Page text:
Start your stop-doing list. We all have some form of a to-do list. But how many have a stop-doing list? Think about not what you’ve done, but what you’ve stopped doing. The real task is always clear what not to do.

Hands down, the best book on asking good questions—of yourself or anyone else for that matter on #4-#6 above—is Bobb Biehl’s “Leadership Confidence.”

Unplug the opportunities that distract you. Just because it is a once- in-a- lifetime opportunity doesn’t mean it is right for you. There will be always once-in-a-lifetime opportunity.

This is probably the hardest thing I have had to learn in my business life. And many of my clients felt the same way. To learn to say no, consistently and in the most productive way to ‘good things’ as opposed to the ‘best things’ in your life, is to build up your ‘best things’ to such a big ‘yes’ that there is no room to say yes to something else.

Find something with which you have so much passion, that you are willing to endure the pain.

Are you noticing a thread theme here? When you decide on those things where you are going to drive your stake because you are so excited about them, then setbacks, distractions, poor decisions and more can be joyfully endured.

This is a great time of life to articulate the values you will not compromise.

For Quad State business owners, looking at a brand new year is not going to come without great strides and accomplishments—along with the pain. But the wise owner will have their core values so established in their lives that any temptation to go around them for momentary gratification will be easily dismissed.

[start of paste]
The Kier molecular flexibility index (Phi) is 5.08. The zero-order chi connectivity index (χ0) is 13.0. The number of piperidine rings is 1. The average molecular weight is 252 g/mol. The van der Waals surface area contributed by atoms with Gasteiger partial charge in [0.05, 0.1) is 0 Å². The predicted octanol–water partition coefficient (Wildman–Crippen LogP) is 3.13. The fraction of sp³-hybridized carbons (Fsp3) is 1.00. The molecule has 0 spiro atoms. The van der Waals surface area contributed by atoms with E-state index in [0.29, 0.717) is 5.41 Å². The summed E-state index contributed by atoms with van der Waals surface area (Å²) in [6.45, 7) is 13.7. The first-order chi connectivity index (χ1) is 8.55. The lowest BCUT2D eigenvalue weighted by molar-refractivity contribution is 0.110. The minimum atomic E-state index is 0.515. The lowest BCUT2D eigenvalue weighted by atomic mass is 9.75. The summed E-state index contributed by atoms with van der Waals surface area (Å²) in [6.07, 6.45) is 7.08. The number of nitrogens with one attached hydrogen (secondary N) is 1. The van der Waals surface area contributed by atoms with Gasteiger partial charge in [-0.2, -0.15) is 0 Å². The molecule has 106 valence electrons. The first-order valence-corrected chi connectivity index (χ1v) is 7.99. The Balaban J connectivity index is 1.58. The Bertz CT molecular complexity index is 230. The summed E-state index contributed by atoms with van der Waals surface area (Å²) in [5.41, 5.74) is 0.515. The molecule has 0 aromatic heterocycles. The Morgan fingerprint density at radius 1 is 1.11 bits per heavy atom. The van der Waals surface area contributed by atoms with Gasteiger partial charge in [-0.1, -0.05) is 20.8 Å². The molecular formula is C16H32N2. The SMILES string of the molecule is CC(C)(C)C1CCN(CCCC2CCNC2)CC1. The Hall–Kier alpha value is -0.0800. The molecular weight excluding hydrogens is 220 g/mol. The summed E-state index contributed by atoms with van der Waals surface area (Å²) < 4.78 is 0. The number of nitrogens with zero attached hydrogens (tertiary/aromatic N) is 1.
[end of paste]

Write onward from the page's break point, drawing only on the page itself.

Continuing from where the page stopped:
Prepare for a life that you are 1/3 through your work at age 65. Now that I am a little past 65, I am finding so many business owners in their 60s, 70s and even 80s and more who really don’t want to ‘retire’ per se. They may change directions at a certain age, but Mr. Collins means something else here. And you have known these kinds of people—those who still come to the office in their 90s and 100s. The idea is that they are SO excited about their opportunities that they are seeing ancillary opportunities springing up all over the place. They joke that they’ll need to live to be 120 to get to all of them. Is it true what is being written about in our Boomer publications that 70 is the new 50?

Which one or two of Jim Collins’ top 10 resonate with you?

About Steve Lanning

Steve Lanning is a nationally recognized entrepreneur who has been creating his own paycheck since 1975 and loves to help others do likewise. As the founder of both the National Association of Business Coaches (sold in 2002) and the Consultants National Resource Center (for all marketers of professional services), he and his family have lived in three of the four states in our Quad State region. His passion is to see individuals and small businesses, start-ups to mature, discover and promote their strengths in building revenue streams individually, that, collectively, make for a strong region as reported on and celebrated by the Quad State Business Journal. He can be contacted at